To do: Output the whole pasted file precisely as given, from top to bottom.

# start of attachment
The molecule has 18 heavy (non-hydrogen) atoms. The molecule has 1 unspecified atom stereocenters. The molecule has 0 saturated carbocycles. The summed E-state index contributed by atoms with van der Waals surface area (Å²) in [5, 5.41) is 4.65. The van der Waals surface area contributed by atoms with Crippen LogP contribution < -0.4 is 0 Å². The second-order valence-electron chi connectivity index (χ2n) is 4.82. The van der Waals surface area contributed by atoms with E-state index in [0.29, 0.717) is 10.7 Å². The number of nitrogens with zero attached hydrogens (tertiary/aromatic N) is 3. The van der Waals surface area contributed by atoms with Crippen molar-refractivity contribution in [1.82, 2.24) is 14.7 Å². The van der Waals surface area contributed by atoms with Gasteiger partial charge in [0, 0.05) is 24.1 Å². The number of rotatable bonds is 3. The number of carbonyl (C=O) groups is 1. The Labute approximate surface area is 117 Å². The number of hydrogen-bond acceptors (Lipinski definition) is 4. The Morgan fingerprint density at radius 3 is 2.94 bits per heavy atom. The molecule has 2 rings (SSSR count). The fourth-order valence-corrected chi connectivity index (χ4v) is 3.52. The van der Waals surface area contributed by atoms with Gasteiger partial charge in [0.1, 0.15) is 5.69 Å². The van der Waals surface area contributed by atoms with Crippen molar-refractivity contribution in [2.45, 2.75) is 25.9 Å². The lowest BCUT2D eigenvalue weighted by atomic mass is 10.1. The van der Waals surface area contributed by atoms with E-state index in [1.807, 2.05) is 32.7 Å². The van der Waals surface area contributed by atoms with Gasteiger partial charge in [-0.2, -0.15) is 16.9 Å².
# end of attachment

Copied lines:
The molecule has 18 heavy (non-hydrogen) atoms. The molecule has 1 unspecified atom stereocenters. The molecule has 0 saturated carbocycles. The summed E-state index contributed by atoms with van der Waals surface area (Å²) in [5, 5.41) is 4.65. The van der Waals surface area contributed by atoms with Crippen LogP contribution < -0.4 is 0 Å². The second-order valence-electron chi connectivity index (χ2n) is 4.82. The van der Waals surface area contributed by atoms with E-state index in [0.29, 0.717) is 10.7 Å². The number of nitrogens with zero attached hydrogens (tertiary/aromatic N) is 3. The van der Waals surface area contributed by atoms with Crippen molar-refractivity contribution in [1.82, 2.24) is 14.7 Å². The van der Waals surface area contributed by atoms with Gasteiger partial charge in [0, 0.05) is 24.1 Å². The number of rotatable bonds is 3. The number of carbonyl (C=O) groups is 1. The Labute approximate surface area is 117 Å². The number of hydrogen-bond acceptors (Lipinski definition) is 4. The Morgan fingerprint density at radius 3 is 2.94 bits per heavy atom. The molecule has 2 rings (SSSR count). The fourth-order valence-corrected chi connectivity index (χ4v) is 3.52. The van der Waals surface area contributed by atoms with Gasteiger partial charge in [0.1, 0.15) is 5.69 Å². The van der Waals surface area contributed by atoms with Crippen molar-refractivity contribution in [2.45, 2.75) is 25.9 Å². The lowest BCUT2D eigenvalue weighted by atomic mass is 10.1. The van der Waals surface area contributed by atoms with E-state index in [1.807, 2.05) is 32.7 Å². The van der Waals surface area contributed by atoms with Gasteiger partial charge in [-0.2, -0.15) is 16.9 Å².